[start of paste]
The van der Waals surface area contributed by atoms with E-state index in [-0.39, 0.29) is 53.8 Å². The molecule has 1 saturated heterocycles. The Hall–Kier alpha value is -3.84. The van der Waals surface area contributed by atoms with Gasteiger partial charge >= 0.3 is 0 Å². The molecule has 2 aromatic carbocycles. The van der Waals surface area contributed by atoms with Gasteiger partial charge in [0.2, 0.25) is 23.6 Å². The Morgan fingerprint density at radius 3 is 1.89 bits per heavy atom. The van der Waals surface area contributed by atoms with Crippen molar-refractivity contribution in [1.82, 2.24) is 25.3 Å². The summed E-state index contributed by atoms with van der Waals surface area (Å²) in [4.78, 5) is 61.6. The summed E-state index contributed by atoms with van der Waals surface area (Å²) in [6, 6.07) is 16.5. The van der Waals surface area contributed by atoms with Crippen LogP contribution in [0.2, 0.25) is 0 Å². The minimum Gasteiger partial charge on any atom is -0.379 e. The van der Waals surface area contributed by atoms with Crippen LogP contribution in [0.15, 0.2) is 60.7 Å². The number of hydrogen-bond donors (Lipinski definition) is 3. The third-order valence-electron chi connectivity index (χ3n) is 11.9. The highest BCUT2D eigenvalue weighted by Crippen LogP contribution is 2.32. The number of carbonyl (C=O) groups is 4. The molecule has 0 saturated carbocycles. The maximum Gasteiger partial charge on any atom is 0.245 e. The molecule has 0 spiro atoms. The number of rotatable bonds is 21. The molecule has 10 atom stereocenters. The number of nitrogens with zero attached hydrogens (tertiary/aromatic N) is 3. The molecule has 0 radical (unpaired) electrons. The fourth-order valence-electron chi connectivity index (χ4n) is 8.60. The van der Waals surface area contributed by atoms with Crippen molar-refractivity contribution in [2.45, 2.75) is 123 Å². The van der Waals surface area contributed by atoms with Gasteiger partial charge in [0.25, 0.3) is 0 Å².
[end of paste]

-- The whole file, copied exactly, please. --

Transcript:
The van der Waals surface area contributed by atoms with E-state index in [-0.39, 0.29) is 53.8 Å². The molecule has 1 saturated heterocycles. The Hall–Kier alpha value is -3.84. The van der Waals surface area contributed by atoms with Gasteiger partial charge >= 0.3 is 0 Å². The molecule has 2 aromatic carbocycles. The van der Waals surface area contributed by atoms with Gasteiger partial charge in [0.2, 0.25) is 23.6 Å². The Morgan fingerprint density at radius 3 is 1.89 bits per heavy atom. The van der Waals surface area contributed by atoms with Crippen molar-refractivity contribution in [1.82, 2.24) is 25.3 Å². The summed E-state index contributed by atoms with van der Waals surface area (Å²) in [4.78, 5) is 61.6. The summed E-state index contributed by atoms with van der Waals surface area (Å²) in [6, 6.07) is 16.5. The van der Waals surface area contributed by atoms with Crippen LogP contribution in [0.2, 0.25) is 0 Å². The minimum Gasteiger partial charge on any atom is -0.379 e. The van der Waals surface area contributed by atoms with Crippen LogP contribution in [0.15, 0.2) is 60.7 Å². The number of hydrogen-bond donors (Lipinski definition) is 3. The third-order valence-electron chi connectivity index (χ3n) is 11.9. The highest BCUT2D eigenvalue weighted by Crippen LogP contribution is 2.32. The number of carbonyl (C=O) groups is 4. The molecule has 0 saturated carbocycles. The maximum Gasteiger partial charge on any atom is 0.245 e. The molecule has 0 spiro atoms. The number of rotatable bonds is 21. The molecule has 10 atom stereocenters. The number of nitrogens with zero attached hydrogens (tertiary/aromatic N) is 3. The molecule has 0 radical (unpaired) electrons. The fourth-order valence-electron chi connectivity index (χ4n) is 8.60. The van der Waals surface area contributed by atoms with Crippen molar-refractivity contribution in [2.45, 2.75) is 123 Å². The van der Waals surface area contributed by atoms with Gasteiger partial charge in [0.25, 0.3) is 0 Å².